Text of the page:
Hughes v. Oklahoma,

441 U.S. 322, 99 S. Ct. 1727 (1979)



When a statute is challenged under the Commerce Clause, U.S. Const. art. I, § 8, as a general rule, a court must inquire (1) whether the challenged statute regulates evenhandedly with only "incidental" effects on interstate commerce, or discriminates against interstate commerce either on its face or in practical effect; (2) whether the statute serves a legitimate local purpose; and, if so, (3) whether alternative means could promote this local purpose as well without discriminating against interstate commerce. The burden to show discrimination rests on the party challenging the validity of the statute, but when discrimination against commerce is demonstrated, the burden falls on the State to justify it both in terms of the local benefits flowing from the statute and the unavailability of nondiscriminatory alternatives adequate to preserve the local interests at stake. Furthermore, when considering the purpose of a challenged statute, this Court is not bound by the name, description or characterization given it by the legislature or the courts of the State, but will determine for itself the practical impact of the law.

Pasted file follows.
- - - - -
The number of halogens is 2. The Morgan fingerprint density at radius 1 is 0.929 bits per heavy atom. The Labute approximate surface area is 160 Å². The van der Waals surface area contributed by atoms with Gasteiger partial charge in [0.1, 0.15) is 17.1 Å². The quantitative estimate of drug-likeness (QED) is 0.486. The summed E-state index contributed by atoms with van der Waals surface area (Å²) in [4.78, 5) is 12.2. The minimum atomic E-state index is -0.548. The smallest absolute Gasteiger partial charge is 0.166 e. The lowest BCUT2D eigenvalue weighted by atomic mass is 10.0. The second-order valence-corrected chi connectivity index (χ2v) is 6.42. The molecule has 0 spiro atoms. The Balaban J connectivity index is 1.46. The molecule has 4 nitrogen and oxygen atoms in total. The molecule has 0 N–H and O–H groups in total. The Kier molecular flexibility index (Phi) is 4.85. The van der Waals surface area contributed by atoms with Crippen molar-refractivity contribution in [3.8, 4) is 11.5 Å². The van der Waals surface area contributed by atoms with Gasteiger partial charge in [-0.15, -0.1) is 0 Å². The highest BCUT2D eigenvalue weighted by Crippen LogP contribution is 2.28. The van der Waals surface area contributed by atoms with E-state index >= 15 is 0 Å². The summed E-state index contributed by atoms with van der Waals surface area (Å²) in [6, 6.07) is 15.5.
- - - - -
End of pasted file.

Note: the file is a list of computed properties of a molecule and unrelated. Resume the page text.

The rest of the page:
Defendant purchased a large quantity of minnows from a minnow dealer that was licensed in Oklahoma. Because defendant purchased the minnows to export them from Oklahoma to Texas for sale, he was charged with violating § 411-115(B). Defendant was convicted in the trial court and a fine was imposed for the violation. The court of criminal appeals affirmed defendant's conviction. On further review, the Court reversed defendant's conviction.


Was the statute restricting the export by defendant violative of the Commerce Clause?




Okla. Stat. Ann. tit. 29, § 411-115(B) (Supp. 1978) is repugnant to the Commerce Clause. The court reasoned that § 411-115(B) was discriminatory on its face because it placed no limits on the numbers or disposition of minnows within the state but forbade their export for sale outside the state. In rejecting the fiction of state ownership of wildlife, the Court specifically overruled Greer v. U.S., 161 U.S. 519 (1896).

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